Howling Mob Society

w/ anonymous collective
series of ten historical markers, website w/interactive map



“The sixth and seventh days of the revolution, July 21 and 22, were the darkest and bloodiest of all. The city of Pittsburgh was completely controlled by a howling mob, whose deeds of violence were written in fire and blood.”

Harper’s Weekly, August 11, 1877


I spent the majority of 2008 working with a then-anonymous collaborative team from variant backgrounds which eventually identified itself as the Howling Mob Society. We worked together to research, write, and fabricate a series of ten historical markers detailing the story of the Great Railroad Strike of 1877 as it unfolded in Pittsburgh, PA. The result is public, pedestrian-level signage which details the economic and social experiences that led to an incredible national uprising over 140 years ago. Our goal was to teach both the specific events of the summer of 1877 and the larger implications of a popular, working class rebellion combined with a general, cross-industrial strike. We installed our signage extra-legally on the streets of Pittsburgh, and as of November 2019, five of the ten signs are still part of the landscape of the city.


We created a website to document the project, where visitors can read the text on each sign, use an interactive map of our historical marker locations with additional pins to other 1877 event locations, and review our research bibliography.


In 2008, The Howling Mob Society received an Acknowledgment Award from the Pittsburgh Creativity Project at Carnegie Mellon University.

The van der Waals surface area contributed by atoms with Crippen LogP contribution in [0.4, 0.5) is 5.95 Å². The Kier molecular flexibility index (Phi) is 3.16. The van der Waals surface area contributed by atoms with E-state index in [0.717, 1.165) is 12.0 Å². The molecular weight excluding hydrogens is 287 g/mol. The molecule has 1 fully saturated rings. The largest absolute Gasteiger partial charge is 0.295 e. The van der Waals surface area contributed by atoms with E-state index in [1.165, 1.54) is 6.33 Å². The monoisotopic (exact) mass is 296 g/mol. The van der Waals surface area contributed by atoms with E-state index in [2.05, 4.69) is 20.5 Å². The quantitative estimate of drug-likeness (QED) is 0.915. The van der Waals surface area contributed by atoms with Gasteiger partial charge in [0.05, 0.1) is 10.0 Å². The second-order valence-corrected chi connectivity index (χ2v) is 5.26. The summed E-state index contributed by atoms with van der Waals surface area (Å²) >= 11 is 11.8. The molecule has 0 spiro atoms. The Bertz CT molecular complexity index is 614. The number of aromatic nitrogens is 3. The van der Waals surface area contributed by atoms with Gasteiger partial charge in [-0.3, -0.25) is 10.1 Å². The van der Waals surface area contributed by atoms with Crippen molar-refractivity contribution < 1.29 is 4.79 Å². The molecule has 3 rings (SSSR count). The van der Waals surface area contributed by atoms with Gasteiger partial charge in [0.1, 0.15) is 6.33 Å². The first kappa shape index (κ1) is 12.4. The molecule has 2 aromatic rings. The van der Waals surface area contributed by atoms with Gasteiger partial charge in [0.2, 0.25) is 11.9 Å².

In 2012, our work was featured in the U.S. Pavilion at the 13th International Architecture Exhibition – la Biennale di Venezia, Italy.


The Howling Mob Society has been featured in several publications, including Gregory Sholette’s Dark Matter: Art and Politics in the Age of Enterprise Culture (Pluto Press, 2011) and a feature by Nicolas Lampert (author of A People’s Art History of the United States, The New Press, 2013) in Proximity magazine, issue #003 Fall/Winter 2008, which you can read here. In 2020, this project was featured as part of artist Dana Sperry’s The Why Here audio tour, including interviews with two Mob collaborators along with Richard Oestreicher, Eric Leif Davin, and Staughton Lynd. The entire marker series is listed in the Historical Marker Database online, which includes their mobile app.


“The Mob”, as we called ourselves, unofficially disbanded around 2010.
As of 2020, four of these original ten historical markers are still standing in public.





Landscape & Site-Specific